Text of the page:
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How to get paid during the COVID-19 pandemic

Stacked3Here is a recent Daily Record column. My past Daily Record articles can be accessed here.


How to get paid during the COVID-19 pandemic

In March, life as we knew it ground to a halt as COVID-19 descended upon our country. For many law firms, this sudden departure from business as usual was an unexpected and unwelcome turn of events. As the virus quickly took hold, firms closed their doors and, to the extent that it was was possible, sent their employees home to work remotely.

With the unexpected and sudden transition to remote working came a host of challenges, not the least of which was getting paid by clients. Of course, ensuring that your firm has effective billing processes in place in the midst of a worldwide pandemic easier said than done. This is especially so if your firm isn’t already using legal billing software that is accessible remotely.

The good news is in 2020 there is easy-to-use and affordable remote billing software that is readily available and makes it easier than ever to get paid despite the pandemic. These cloud-based tools streamline the process of remotely invoicing clients and accepting online payments from clients. Here’s how and why your firms should make it a point to invest in this type of software in the near future, especially since there is no clear indication as to when life will return to some semblance of normal.

First, it goes without saying that if remote working is a necessity, then your firm needs to invest in billing tools that are easily accessed remotely, whether it’s legal billing software or law practice management software with billing capabilities. The simplest and most cost effective way to accomplish this is with cloud-based billing software or law practice management software with built in legal billing features. This software provides an out-of-the-box, streamlined billing process that makes it easier than ever to remotely track time, invoice clients, and accept online payments via credit card.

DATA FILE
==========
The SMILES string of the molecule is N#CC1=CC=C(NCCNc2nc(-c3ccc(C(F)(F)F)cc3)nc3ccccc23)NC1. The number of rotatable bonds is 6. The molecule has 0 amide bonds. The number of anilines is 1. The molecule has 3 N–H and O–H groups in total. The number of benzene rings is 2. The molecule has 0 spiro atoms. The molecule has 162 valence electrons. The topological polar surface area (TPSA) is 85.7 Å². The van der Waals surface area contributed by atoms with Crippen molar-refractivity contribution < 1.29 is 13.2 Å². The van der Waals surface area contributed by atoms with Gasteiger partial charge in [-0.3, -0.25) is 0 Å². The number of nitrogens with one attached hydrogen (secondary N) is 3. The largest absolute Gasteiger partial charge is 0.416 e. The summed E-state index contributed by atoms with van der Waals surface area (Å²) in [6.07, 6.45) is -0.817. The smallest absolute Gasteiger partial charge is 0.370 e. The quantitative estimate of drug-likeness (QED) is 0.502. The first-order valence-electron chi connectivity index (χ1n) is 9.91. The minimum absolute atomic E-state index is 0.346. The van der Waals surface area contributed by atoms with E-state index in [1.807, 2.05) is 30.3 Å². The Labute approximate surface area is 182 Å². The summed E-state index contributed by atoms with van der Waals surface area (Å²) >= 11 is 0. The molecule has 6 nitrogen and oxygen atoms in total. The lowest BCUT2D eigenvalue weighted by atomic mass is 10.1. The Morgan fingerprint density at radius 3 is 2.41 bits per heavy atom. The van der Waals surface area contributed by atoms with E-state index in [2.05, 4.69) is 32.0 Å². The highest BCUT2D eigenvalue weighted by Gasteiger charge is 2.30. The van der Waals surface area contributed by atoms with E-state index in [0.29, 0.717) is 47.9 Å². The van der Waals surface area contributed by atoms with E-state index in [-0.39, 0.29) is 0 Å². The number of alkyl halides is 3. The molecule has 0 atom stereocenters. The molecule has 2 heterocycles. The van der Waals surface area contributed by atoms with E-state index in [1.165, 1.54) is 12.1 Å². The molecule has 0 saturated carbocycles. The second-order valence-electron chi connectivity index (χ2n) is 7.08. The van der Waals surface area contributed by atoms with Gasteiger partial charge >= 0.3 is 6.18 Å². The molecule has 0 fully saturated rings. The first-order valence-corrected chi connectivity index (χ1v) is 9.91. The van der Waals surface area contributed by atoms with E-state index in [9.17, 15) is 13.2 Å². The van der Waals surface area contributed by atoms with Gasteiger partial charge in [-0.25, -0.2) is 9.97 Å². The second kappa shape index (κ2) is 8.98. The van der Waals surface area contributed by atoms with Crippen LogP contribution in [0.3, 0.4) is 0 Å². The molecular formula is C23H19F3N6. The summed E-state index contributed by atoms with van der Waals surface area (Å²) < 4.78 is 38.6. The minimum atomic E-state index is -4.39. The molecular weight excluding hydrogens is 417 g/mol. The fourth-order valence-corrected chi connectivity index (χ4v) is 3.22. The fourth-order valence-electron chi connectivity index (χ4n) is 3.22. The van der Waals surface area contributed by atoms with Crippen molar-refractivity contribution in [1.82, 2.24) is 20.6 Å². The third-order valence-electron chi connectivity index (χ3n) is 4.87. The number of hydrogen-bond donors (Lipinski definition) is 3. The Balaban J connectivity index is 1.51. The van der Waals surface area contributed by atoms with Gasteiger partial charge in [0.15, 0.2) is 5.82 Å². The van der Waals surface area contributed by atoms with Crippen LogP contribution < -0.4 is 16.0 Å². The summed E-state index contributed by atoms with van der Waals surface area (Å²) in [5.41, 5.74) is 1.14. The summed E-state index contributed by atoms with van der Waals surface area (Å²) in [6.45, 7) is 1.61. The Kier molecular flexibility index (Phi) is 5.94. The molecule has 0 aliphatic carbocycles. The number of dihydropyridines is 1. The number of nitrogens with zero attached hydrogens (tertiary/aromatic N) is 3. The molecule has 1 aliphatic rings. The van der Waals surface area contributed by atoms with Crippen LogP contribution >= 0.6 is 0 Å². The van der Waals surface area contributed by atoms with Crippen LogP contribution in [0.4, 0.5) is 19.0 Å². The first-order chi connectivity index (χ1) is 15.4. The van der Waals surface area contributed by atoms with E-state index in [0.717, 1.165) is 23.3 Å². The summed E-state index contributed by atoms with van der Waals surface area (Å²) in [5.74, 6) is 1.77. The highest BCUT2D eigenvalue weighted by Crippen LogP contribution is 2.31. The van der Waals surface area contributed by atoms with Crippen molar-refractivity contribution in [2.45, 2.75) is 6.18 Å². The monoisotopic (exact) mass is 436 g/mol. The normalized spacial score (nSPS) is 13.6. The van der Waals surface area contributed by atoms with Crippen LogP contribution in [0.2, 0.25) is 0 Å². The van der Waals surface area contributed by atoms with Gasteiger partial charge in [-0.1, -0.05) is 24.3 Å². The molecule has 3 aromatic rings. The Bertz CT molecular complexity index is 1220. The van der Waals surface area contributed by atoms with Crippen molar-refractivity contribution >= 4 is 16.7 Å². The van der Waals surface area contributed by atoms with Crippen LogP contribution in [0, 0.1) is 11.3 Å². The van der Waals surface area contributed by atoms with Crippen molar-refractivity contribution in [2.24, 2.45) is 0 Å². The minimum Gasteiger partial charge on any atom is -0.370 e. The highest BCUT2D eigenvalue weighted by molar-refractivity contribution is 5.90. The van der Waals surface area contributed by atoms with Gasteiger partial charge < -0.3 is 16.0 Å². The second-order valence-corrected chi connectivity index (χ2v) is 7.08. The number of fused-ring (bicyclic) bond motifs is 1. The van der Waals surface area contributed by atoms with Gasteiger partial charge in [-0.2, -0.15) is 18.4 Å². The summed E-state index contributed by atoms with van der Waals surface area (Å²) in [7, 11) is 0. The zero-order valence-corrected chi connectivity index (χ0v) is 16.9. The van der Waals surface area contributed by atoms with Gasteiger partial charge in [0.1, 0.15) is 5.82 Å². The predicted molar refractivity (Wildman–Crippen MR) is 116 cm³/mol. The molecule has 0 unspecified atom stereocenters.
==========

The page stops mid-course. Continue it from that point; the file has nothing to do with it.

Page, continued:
Next, simplify the invoice creation process. There are a host of ways to reduce legal billing inefficiencies, but one of the easiest is to reduce the number of steps needed to create and send out invoices. One way that most cloud-based legal billing tools accomplish this goal is by automatically providing necessary billing information, such as LEDES billing codes. Additionally, the built-in ability to customize invoices allows you to easily determine what information appears on your firm’s invoices, such as which time or expense entry columns you would like to appear on an invoice. You can create and edit those invoices from any location and then with the click of a button, send them to clients for payment.

Next, use cloud-based billing software that allows you to automate invoices reminders. With this built-in tool, you can schedule reminders when you send out the very first invoice to a client. If the invoice isn’t paid, a follow up invoice will automatically be sent to the client, reminding the client that the billed amount is still outstanding.

Finally, use make sure the cloud-based billing software allows clients to set up payment plans. By doing this you provide your clients with increased flexibility, making it easier to pay large legal bills - something that is especially important during a pandemic.

The bottom line: just because your law firm is operating virtually, doesn’t mean you can’t successfully collect payments from clients. With the right cloud-based software your law firm’s billing processes will be streamlined, and will include features that make it easier for clients to pay their legal bills. So what are you waiting for? Not only will investing in this software now make all the difference to your firm’s bottom line, it will likewise help to future-proof you law firm and ensure its continued success in the immediate future - whatever it may bring.

Nicole Black is a Rochester, New York attorney, author, journalist, and the Legal Technology Evangelist at MyCase  law practice management software for small law firms. She is the author of the ABA book Cloud Computing for Lawyers, co-authors the ABA book Social Media for Lawyers: the Next Frontier, and co-authors Criminal Law in New York, a Thomson Reuters treatise. She writes legal technology columns for Above the Law and ABA Journal and speaks regularly at conferences regarding the intersection of law and technology. You can follow her on Twitter at @nikiblack or email her at